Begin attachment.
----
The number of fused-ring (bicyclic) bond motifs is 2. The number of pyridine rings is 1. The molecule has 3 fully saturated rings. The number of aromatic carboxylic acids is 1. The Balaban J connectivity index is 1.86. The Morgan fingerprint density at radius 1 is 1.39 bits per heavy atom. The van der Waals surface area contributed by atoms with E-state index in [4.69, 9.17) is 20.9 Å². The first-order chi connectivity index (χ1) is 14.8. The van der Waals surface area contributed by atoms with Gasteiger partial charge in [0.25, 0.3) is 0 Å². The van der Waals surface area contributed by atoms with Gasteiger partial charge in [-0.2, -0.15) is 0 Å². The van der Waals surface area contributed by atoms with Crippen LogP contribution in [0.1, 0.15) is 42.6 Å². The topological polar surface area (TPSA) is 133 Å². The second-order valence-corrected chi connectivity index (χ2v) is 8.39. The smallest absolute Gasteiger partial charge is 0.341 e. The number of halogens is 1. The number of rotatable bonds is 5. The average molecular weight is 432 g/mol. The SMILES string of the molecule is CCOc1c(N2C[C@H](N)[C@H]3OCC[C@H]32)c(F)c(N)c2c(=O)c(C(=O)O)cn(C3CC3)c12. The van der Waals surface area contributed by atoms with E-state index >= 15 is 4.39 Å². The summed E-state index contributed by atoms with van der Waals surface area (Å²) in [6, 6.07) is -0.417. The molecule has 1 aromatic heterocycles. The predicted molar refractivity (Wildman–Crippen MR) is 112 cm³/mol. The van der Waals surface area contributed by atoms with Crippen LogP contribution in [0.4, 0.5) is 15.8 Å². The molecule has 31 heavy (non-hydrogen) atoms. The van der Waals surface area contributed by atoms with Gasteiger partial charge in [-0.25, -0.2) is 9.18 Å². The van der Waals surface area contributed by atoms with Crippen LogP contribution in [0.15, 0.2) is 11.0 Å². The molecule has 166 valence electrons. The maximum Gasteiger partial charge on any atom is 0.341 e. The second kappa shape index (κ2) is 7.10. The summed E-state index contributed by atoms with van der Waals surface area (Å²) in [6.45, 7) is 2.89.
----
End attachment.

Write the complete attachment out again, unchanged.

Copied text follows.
The number of fused-ring (bicyclic) bond motifs is 2. The number of pyridine rings is 1. The molecule has 3 fully saturated rings. The number of aromatic carboxylic acids is 1. The Balaban J connectivity index is 1.86. The Morgan fingerprint density at radius 1 is 1.39 bits per heavy atom. The van der Waals surface area contributed by atoms with E-state index in [4.69, 9.17) is 20.9 Å². The first-order chi connectivity index (χ1) is 14.8. The van der Waals surface area contributed by atoms with Gasteiger partial charge in [0.25, 0.3) is 0 Å². The van der Waals surface area contributed by atoms with Gasteiger partial charge in [-0.2, -0.15) is 0 Å². The van der Waals surface area contributed by atoms with Crippen LogP contribution in [0.1, 0.15) is 42.6 Å². The topological polar surface area (TPSA) is 133 Å². The second-order valence-corrected chi connectivity index (χ2v) is 8.39. The smallest absolute Gasteiger partial charge is 0.341 e. The number of halogens is 1. The number of rotatable bonds is 5. The average molecular weight is 432 g/mol. The SMILES string of the molecule is CCOc1c(N2C[C@H](N)[C@H]3OCC[C@H]32)c(F)c(N)c2c(=O)c(C(=O)O)cn(C3CC3)c12. The van der Waals surface area contributed by atoms with E-state index >= 15 is 4.39 Å². The summed E-state index contributed by atoms with van der Waals surface area (Å²) in [6, 6.07) is -0.417. The molecule has 1 aromatic heterocycles. The predicted molar refractivity (Wildman–Crippen MR) is 112 cm³/mol. The van der Waals surface area contributed by atoms with Crippen LogP contribution in [0.4, 0.5) is 15.8 Å². The molecule has 31 heavy (non-hydrogen) atoms. The van der Waals surface area contributed by atoms with Gasteiger partial charge in [-0.25, -0.2) is 9.18 Å². The van der Waals surface area contributed by atoms with Crippen LogP contribution in [0.15, 0.2) is 11.0 Å². The molecule has 166 valence electrons. The maximum Gasteiger partial charge on any atom is 0.341 e. The second kappa shape index (κ2) is 7.10. The summed E-state index contributed by atoms with van der Waals surface area (Å²) in [6.45, 7) is 2.89.